### Real-Life Graphs

One of my favourite resources for real life graphs is a book called "The Language of Functions and Graphs" by Malcolm Swan. A teachers guide and a set of masters for photocopying is available for free online. The tasks are broken into sections for different graph sketching and interpretation skills and they are all based on research that aim to highlight and overcome known misconceptions. They lead the students towards deeper understanding by introducing new ideas using concepts that they can easily understand.

I have used a few of the tasks with classes of varying age and attainment and have always found them extremely successful. A particular favourite of mine is the strawberry picking question below...

The students are asked to sketch a graph representing the described situation with "the number of people" as the x-axis and "total time to pick all the strawberries" as the y-axis.

In general, students engage really well with this task. As expected, many initially draw a straight line with a positive gradient going through the origin. However, when asked to explain what their graphs show, many realise their mistake. This presents the opportunity for a lot of rich discussion between students about why the gradient should be negative. Once this misconception is overcome, it is then possible to think about and discuss the significance of particular points on the graph, such as where it crosses the axes. Students quickly realise that it should not touch the axes, as this makes no sense for the situation.

Some students initially have more difficulty with this task. The trouble is that they want some numbers to be able to draw the graph. They are unhappy with

I have found this task extremely successful as an introduction to real-life graphs. It is such a simple idea and a context that is accessible to all students. I think that the way the problem is worded deliberately leads students towards the stereotypical straight-line graph with positive gradient. This allows us to address this issue of students having over-familiarity with this type of graph. The task also provides plenty of opportunity to think about and consider the important features when sketching and interpreting graphs. It will also make students think twice before going straight in for the obvious graph in the future!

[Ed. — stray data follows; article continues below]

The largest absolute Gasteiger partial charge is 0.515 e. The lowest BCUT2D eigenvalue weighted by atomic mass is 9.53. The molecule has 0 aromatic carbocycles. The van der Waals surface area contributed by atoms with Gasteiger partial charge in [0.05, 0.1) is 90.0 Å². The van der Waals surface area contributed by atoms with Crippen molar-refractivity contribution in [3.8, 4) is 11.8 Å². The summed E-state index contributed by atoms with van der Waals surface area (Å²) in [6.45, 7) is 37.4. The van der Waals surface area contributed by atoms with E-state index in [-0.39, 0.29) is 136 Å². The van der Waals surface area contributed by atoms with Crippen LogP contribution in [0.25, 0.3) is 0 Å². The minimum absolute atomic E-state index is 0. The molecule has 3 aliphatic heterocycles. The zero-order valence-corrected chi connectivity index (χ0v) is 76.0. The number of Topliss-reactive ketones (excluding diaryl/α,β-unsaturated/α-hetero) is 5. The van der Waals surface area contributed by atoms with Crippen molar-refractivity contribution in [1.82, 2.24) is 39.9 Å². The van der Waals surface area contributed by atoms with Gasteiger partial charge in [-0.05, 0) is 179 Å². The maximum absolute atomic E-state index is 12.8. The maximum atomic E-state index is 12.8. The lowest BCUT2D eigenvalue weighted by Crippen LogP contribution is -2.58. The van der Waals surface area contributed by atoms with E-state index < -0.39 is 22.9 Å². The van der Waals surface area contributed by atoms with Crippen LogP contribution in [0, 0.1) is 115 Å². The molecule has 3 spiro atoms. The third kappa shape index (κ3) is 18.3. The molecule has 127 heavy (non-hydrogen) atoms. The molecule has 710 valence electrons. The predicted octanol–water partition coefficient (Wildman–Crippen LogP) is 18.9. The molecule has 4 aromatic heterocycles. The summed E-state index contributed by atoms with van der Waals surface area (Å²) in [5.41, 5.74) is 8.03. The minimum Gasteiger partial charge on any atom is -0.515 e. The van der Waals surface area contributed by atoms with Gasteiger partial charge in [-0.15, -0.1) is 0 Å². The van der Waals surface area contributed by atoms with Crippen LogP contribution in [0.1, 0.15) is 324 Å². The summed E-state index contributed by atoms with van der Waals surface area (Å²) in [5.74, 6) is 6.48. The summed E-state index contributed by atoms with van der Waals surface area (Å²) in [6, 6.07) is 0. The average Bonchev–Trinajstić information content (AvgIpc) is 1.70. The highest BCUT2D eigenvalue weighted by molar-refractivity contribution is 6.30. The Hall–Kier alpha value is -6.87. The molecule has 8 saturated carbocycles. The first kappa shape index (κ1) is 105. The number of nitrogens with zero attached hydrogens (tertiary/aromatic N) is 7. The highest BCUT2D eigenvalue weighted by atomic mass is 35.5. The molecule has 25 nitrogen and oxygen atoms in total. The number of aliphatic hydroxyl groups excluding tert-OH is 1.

I like to follow the strawberry picking starter with a matching task from the same set of resources. (One example is below, but there are others depending on the level of the students). The graph sketches in this task encourage students to think about the important features of a graph and students gain a much greater understanding of real-life graphs by the end of the lesson and are much more capable of picking out important and meaningful information from the graphs.

I have used a few of the tasks with classes of varying age and attainment and have always found them extremely successful. A particular favourite of mine is the strawberry picking question below...

__Strawberry Picking__The students are asked to sketch a graph representing the described situation with "the number of people" as the x-axis and "total time to pick all the strawberries" as the y-axis.

In general, students engage really well with this task. As expected, many initially draw a straight line with a positive gradient going through the origin. However, when asked to explain what their graphs show, many realise their mistake. This presents the opportunity for a lot of rich discussion between students about why the gradient should be negative. Once this misconception is overcome, it is then possible to think about and discuss the significance of particular points on the graph, such as where it crosses the axes. Students quickly realise that it should not touch the axes, as this makes no sense for the situation.

Some students initially have more difficulty with this task. The trouble is that they want some numbers to be able to draw the graph. They are unhappy with

*sketching*a graph and get confused about how to start. This difficulty can be overcome by finding a student who was able to sketch a graph and asking them to draw in on the board (find a student who has drawn a stereotypical straight line graph going through the origin). The other students can then try to explain what the graph shows. They quickly realise why it is wrong and this enables the rest of the students to commit to their own graphs. This can be followed with rich and interesting class discussion about the features and meaning of a real-life graph.I have found this task extremely successful as an introduction to real-life graphs. It is such a simple idea and a context that is accessible to all students. I think that the way the problem is worded deliberately leads students towards the stereotypical straight-line graph with positive gradient. This allows us to address this issue of students having over-familiarity with this type of graph. The task also provides plenty of opportunity to think about and consider the important features when sketching and interpreting graphs. It will also make students think twice before going straight in for the obvious graph in the future!

__Graph Matching__I like to follow the strawberry picking starter with a matching task from the same set of resources. (One example is below, but there are others depending on the level of the students). The graph sketches in this task encourage students to think about the important features of a graph and students gain a much greater understanding of real-life graphs by the end of the lesson and are much more capable of picking out important and meaningful information from the graphs.

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